By Deven Chase, managing partner at Elite Homes US.

For entrepreneurs, success occurs in different forms. We experience peaks, valleys, plateaus and sometimes seasonal rhythms. Let's face it -- all business owners end up in uncharted territory at some point. When this happens, it's helpful to remember the lessons you've learned along the way.

One of the most valuable lessons I've learned in business relates to referral business and its true importance. The gradual increase of referrals in our business serves as the catalyst to our success since our initial inception. So, what's the key to obtaining good referrals? The concept is simple: When you go above and beyond to satisfy your clients, better business will abound. It's a cycle that's reciprocal in every sense of the word.

My company recently closed $1M in closed real estate transactions in just a few months from a single referral. While we were commissioned to find a home for a client with very particular needs, we ran into a hiccup that could have cost us the home and the buyer's deposit: our out-of-state lender had suddenly become unresponsive just days before the end of our due-diligence period.

Fortunately for us, the lender had a remote, employees-only processing center nearby. I decided to show up to speak with my client's loan officer (LO), who seemed surprised to see me. I reminded him that we had a mutual client who was in jeopardy of losing her deposit funds, and brought up the timelines that his team had overlooked. I also brought along printed emails and our contract as proof. After a 15-minute discussion, the LO promised to pick up the slack -- and he did.

Our deal was back on track, and we successfully closed the transaction for our client. Months later, I got a call from the same LO stating that he and his family of six were in the market to purchase a home, and he remembered how much of an advocate I was for our previous client. Although I was a bit shocked, I obliged and successfully found a home for them, which we closed 30 days later without a hitch.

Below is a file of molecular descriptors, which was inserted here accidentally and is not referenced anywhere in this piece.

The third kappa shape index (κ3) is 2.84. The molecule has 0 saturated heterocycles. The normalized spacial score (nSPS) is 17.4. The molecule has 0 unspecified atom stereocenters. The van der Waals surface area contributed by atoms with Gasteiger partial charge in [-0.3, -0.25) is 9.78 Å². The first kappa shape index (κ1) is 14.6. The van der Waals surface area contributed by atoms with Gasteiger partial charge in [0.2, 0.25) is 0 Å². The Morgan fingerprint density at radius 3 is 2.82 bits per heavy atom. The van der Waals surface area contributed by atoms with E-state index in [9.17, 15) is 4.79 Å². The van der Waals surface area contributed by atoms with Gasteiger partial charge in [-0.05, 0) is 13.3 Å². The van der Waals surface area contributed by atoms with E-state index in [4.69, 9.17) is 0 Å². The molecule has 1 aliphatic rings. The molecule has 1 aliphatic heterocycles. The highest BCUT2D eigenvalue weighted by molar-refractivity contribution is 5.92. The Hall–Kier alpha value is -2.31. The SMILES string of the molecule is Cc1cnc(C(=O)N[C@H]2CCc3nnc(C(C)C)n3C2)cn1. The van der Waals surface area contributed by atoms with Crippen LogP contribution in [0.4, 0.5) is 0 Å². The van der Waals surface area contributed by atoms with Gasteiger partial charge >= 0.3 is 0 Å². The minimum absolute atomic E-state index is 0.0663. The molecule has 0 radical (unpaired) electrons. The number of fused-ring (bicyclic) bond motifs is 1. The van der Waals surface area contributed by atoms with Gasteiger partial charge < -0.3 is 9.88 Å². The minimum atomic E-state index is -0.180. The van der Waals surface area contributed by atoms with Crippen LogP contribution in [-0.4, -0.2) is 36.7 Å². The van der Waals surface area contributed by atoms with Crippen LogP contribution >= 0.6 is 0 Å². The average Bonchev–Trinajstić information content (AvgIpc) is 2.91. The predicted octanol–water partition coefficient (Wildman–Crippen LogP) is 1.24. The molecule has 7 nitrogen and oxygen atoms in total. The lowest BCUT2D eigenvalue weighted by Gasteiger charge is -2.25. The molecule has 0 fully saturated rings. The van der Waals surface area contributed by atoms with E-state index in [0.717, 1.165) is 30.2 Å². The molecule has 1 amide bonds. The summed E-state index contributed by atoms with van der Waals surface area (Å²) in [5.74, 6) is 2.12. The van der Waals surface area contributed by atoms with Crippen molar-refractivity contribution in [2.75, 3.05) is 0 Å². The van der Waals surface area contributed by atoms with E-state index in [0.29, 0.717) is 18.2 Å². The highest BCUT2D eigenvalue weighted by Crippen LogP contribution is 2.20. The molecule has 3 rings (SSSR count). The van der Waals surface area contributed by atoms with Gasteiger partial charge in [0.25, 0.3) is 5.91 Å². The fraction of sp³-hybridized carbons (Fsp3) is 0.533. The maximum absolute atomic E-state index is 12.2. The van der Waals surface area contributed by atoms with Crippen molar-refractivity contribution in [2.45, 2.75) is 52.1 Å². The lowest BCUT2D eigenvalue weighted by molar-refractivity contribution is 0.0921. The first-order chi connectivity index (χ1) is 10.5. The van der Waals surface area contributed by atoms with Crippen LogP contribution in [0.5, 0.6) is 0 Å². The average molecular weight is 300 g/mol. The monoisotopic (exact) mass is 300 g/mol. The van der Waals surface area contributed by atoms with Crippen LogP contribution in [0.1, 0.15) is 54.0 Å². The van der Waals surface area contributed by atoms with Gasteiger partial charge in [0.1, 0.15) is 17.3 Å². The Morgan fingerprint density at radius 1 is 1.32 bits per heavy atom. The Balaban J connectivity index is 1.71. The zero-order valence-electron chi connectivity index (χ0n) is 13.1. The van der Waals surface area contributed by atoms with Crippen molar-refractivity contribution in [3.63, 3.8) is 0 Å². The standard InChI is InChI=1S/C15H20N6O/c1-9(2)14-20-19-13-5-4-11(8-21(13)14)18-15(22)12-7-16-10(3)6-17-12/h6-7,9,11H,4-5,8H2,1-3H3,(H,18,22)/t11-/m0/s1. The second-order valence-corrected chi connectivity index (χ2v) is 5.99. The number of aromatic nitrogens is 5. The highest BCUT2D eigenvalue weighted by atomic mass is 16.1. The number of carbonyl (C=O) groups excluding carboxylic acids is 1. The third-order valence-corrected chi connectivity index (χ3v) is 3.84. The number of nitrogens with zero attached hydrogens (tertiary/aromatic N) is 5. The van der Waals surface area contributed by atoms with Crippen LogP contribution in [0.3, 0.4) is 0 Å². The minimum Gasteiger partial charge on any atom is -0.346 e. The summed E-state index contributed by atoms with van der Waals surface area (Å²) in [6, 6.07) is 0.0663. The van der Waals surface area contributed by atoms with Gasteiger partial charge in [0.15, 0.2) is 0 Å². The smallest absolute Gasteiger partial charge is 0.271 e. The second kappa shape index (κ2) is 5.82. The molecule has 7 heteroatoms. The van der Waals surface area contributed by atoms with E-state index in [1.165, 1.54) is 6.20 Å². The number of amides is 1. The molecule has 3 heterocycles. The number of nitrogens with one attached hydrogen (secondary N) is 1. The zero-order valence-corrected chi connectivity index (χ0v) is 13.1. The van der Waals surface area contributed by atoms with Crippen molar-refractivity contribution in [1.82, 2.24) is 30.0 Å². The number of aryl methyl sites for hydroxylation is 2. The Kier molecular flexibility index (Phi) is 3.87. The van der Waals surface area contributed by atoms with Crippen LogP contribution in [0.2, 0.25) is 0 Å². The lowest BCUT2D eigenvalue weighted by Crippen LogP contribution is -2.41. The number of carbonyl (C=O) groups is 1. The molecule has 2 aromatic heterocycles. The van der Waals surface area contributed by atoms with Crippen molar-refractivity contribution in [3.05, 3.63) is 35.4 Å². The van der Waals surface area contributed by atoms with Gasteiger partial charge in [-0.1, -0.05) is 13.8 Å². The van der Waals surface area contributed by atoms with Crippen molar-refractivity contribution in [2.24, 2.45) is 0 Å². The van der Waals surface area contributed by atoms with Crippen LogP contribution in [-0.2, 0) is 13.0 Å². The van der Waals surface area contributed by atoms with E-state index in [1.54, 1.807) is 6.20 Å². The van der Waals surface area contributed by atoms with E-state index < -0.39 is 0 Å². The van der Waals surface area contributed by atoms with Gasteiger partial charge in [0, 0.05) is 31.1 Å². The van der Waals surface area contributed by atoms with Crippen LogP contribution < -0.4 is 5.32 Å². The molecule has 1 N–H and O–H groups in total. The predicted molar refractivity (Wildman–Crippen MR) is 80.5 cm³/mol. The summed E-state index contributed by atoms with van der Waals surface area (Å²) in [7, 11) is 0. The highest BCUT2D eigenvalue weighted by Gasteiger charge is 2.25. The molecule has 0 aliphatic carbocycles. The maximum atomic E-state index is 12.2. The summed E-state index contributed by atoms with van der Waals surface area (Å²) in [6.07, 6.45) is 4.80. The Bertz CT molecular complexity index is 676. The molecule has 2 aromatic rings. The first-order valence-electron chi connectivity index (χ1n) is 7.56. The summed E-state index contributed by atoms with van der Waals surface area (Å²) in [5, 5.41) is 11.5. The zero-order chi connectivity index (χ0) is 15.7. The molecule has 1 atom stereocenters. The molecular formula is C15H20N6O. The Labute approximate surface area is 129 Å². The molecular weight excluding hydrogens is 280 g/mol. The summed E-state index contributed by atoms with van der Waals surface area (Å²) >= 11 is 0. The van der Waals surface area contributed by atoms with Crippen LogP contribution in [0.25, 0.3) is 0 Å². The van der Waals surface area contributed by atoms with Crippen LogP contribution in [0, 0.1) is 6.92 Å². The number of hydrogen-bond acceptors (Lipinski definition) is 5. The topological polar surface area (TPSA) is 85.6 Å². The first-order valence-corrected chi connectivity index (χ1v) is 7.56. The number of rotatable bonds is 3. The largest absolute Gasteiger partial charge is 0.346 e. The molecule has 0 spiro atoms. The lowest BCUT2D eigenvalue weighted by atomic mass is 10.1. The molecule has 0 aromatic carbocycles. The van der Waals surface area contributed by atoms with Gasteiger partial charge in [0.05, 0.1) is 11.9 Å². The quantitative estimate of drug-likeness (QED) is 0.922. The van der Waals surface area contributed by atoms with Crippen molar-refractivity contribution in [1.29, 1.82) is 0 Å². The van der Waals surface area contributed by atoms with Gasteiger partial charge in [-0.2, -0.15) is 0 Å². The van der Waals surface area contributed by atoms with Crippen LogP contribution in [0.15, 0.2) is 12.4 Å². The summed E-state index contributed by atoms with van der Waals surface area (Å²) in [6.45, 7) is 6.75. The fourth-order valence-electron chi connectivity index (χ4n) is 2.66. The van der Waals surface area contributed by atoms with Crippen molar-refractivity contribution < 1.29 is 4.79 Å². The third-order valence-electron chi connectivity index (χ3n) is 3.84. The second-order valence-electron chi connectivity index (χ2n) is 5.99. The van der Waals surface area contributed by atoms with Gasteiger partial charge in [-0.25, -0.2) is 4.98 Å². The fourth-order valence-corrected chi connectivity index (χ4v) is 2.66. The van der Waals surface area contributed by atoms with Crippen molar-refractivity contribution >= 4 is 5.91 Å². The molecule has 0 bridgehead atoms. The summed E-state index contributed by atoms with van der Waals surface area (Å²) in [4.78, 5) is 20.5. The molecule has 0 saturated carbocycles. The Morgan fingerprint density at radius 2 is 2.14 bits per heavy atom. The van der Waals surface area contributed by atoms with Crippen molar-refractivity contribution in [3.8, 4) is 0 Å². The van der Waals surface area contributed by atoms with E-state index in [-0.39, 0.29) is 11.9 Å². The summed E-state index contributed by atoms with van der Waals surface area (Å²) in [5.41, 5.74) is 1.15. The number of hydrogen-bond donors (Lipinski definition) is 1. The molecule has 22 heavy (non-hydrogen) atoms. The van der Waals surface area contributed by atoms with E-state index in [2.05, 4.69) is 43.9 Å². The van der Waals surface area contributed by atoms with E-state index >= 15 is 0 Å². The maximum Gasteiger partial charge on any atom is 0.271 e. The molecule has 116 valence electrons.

Then, about a month later, he called me again, this time with two referrals. I thanked him and took the information, and within 30 more days, both new clients successfully purchased a condo. One of them even left us a positive Yelp review. Had we not been available and also willing to go "to bat" for our clients, we wouldn't have gotten new business.

This is a testament to our business ethic and standard, proving that when you commit to putting your clients first, you can unlock future business. When new entrepreneurs ask us for advice, I often share these three tips:

  • Be responsive. Be the first to set the tone in your newly acquired business relationships. Don't let too much time pass between emails or communication. Respond within 24 hours, max. You always want to be top-of-mind to them, and your clients want you to have the same impression of them.
  • Be resourceful. Ask questions, and be prepared to be asked questions in return. The dynamic between you and your business contact should be engaging and balanced. Don't be afraid to look for answers that you may not know right away. Your client doesn't expect you to be perfect, but they do expect you have good acumen.
  • Establish communication boundaries. This ties it all in. The risk of under-communicating is much higher than over-communicating, so develop a rapport with your clients and let them know you'll keep them in the loop. They will often tell you how informed they prefer to be in a business transaction. This way, the relationship is even-keeled.

Just remember: Servicing your clients and exceeding their expectation levels are the not-so-secret secret of good business. This serves as a mantra in our business paradigm as we continue creating an exemplary industry standard by which to operate.

Deven Chase is a managing partner of Elite Homes U.S.